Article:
Successful planned pregnancy through vitrified-warmed embryo transfer in a woman with chronic myeloid leukemia: case report and literature review

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Toshifumi Takahashi


assisted reproductive technology, chronic myeloid leukemia, infertility, pregnancy, tyrosine kinase inhibitor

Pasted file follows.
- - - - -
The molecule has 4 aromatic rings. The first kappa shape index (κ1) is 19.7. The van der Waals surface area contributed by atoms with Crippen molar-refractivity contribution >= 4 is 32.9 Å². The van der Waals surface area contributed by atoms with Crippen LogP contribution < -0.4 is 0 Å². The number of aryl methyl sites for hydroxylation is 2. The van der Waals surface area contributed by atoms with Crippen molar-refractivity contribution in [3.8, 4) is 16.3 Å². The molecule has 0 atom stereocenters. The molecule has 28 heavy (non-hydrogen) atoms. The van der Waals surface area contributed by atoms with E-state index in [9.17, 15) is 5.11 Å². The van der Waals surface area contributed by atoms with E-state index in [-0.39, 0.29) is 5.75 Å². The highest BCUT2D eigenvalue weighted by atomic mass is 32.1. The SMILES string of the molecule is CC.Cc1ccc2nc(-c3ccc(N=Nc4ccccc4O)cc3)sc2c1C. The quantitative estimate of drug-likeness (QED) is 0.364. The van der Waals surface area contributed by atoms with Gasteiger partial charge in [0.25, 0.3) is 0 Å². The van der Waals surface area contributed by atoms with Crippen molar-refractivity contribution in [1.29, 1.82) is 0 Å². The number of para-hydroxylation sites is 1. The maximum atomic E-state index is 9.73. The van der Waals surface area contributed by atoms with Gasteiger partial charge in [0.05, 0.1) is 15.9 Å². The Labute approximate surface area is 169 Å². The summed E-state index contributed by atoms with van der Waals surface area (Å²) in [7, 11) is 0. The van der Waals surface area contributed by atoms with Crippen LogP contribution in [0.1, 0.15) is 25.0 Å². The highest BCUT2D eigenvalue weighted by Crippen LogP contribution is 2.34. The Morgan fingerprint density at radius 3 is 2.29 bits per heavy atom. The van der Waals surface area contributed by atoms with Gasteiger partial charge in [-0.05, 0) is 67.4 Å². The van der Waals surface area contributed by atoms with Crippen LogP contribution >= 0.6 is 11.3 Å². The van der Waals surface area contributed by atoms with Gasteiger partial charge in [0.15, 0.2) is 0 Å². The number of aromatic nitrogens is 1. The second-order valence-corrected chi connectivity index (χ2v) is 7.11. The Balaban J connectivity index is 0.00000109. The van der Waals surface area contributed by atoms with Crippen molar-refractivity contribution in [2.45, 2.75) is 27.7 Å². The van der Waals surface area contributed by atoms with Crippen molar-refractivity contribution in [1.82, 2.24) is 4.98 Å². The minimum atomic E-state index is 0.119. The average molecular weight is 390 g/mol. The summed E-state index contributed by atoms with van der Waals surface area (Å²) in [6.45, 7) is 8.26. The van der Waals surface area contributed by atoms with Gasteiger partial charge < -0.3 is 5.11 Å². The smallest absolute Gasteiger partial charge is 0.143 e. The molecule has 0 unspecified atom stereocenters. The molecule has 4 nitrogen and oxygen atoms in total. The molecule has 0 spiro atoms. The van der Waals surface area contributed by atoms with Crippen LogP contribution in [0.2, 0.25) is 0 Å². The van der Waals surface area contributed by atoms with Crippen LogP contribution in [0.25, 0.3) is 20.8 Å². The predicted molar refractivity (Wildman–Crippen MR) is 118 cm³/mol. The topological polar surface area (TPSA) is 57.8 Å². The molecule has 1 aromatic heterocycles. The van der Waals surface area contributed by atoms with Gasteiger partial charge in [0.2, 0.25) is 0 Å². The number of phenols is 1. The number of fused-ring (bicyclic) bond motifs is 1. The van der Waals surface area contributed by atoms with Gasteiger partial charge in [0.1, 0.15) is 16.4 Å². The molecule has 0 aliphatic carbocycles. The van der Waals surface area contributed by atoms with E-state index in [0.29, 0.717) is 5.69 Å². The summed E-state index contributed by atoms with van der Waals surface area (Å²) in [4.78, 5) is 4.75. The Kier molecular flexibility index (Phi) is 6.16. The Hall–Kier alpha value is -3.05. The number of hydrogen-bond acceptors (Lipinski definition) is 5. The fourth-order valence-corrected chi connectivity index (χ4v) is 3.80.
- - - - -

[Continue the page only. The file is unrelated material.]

A 35-year-old female patient with chronic myeloid leukemia wanted to have a child. She had been treated with imatinib and had achieved major molecular remission, after which imatinib was intentionally discontinued and interferon-? treatment was initiated. After three failed cycles of artificial insemination with her husband’s semen, the patient underwent treatment with assisted reproductive technology. After two cycles of in vitro fertilization, two embryos (8-cell stage and blastocyst) were cryopreserved. The patient again had elevated BCR/ABL mRNA levels; thus, infertility treatment was discontinued. After 18 months of dasatinib treatment, major molecular remission was observed and the patient underwent vitrified–warmed embryo transfer with a single blastocyst. Thereafter, she became pregnant. Discontinuation of tyrosine kinase inhibitors combined with the timely initiation of infertility treatments, including assisted reproductive technology, may be useful for treating women with CML who wish to become pregnant.


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